Sunday, April 26, 2015


Sorry for the blog absence. I got home from my Chicago trip late Wednesday afternoon. Thursday was spent grocery shopping, doing laundry, and catching up on a long list of things that needed my attention after being away for a week. Friday I had to drive down to Bellingham to pick up Rebekah, who is here again to take care of some things before their move back to Vancouver next month. And Saturday was spent recovering.

There is so much to blog about - a knitalong I've joined on Ravelry, two little sweaters I've finished knitting for Lucy, a new favourite kitchen product, along with some other odds and ends. But I want to devote this post to the Chicago trip.

My mom and I had to catch a 6:00 AM flight. I don't recommend this as an optimal departure time, especially when travelling with an elderly parent. There were some tense moments. Then we were going to leave my vehicle at the Park-n-Ride near the airport, but in the dark, and with my brain not quite engaged due to the ungodly hour, I managed to miss the turn-off. More tense moments.

Then the real fun began. It turns out that Southwest Airlines (or maybe all US airlines, I'm not sure) have a policy that if you don't show up within a certain time period before your flight they can mark your luggage as late, and don't guarantee it will get on the plane with you. We missed the cut-off by about three minutes. More tense moments. The very nice airline employee said not to worry, it was a small airport and she was sure the luggage would make it on. She even promised to come let me know at the gate once she saw it get on the plane. I think she could see my mom was not happy.

So all of that had happened and it wasn't even 5:30 in the morning. This may be an overly pessimistic view of the world, but I think it's a general rule in life that when your day has already started on a rapid downhill trajectory and it isn't even 6:00 yet, things probably aren't going to turn around. We were meant to fly to Denver, then change planes and go on to Chicago. I could do a series of blog posts on the events that transpired over the next eight hours, but will spare you the pain of having to read the gruesome details.

The Reader's Digest version is, our plane got diverted to Pueblo, Colorado due to weather in Denver. Eight other planes got diverted to Pueblo as well, and we had to wait in a queue to get more fuel before we could try landing in Denver again. While waiting they finally got some air stairs pulled up to the plane and we were told we could get off the plane, but if we did so we would not be allowed back on for security reasons. After waiting an hour and a half we finally taxied out to the runway, but then sat there for another hour because the pilots had just been told there was now wind shear in Denver. Any chance of making our connecting flight was gone. All I can say is thank heavens I had my knitting with me. And a phone plan that allows me to use my phone in the US, so my brother and I could alter our plans for when he would pick us up at the airport.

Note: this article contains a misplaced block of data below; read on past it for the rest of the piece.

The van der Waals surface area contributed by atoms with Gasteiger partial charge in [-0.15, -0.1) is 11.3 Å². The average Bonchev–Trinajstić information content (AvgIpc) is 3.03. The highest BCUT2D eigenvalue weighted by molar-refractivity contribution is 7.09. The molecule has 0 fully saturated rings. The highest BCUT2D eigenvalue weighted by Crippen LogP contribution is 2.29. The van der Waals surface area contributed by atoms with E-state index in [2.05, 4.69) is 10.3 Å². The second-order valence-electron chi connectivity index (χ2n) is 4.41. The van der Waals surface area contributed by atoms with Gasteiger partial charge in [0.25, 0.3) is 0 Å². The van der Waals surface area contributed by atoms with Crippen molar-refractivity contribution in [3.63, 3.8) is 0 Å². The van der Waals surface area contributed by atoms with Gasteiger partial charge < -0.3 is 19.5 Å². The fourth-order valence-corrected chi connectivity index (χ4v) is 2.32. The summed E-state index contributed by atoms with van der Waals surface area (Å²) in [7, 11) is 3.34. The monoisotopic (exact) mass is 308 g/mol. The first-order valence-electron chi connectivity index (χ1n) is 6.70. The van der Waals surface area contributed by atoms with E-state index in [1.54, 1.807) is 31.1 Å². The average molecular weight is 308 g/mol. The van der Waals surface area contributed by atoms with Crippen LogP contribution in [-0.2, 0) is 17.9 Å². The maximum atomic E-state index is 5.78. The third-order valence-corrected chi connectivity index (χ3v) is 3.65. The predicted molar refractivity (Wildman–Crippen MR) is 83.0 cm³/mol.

I'll skip over the nightmare of getting us onto the next available flight out of Denver to Chicago. Just picture an airport full of angry people whose flights had all been messed with, and airline workers who looked like their day wasn't going so great either, and you'll have the general idea. Many tense moments, and by now my mom was done. She had had it, and I felt terrible. But there wasn't anything I could do but keep us moving forward. We got on the next flight out with minutes to spare. At this point I would just like to say that sometimes, in the midst of an awful thing, a good thing can happen, and that good thing is magnified because of the timing. As we boarded the flight I spoke with the flight attendant about getting something for my mom, who is diabetic and had missed lunch, a little something to eat. Several passengers overheard and offered food to my mom, and those acts of kindness really took the rough edges off of what was a less than brilliant experience.

We proceeded without incident on to Chicago. Well, except for when the flight attendant snapped at me over the loudspeaker to sit down as I tried to go use the washroom. I've never seen an airline take turbulence, real or imagined, so seriously. Of course, I knew that there was no way our luggage made it onto the plane. We barely made it on. So in spite of the reassurance in Spokane that our luggage would get to Chicago when we did, it ended up coming in on that 9:30 flight after all, and my brother had to make an extra trip back to the airport to pick it up.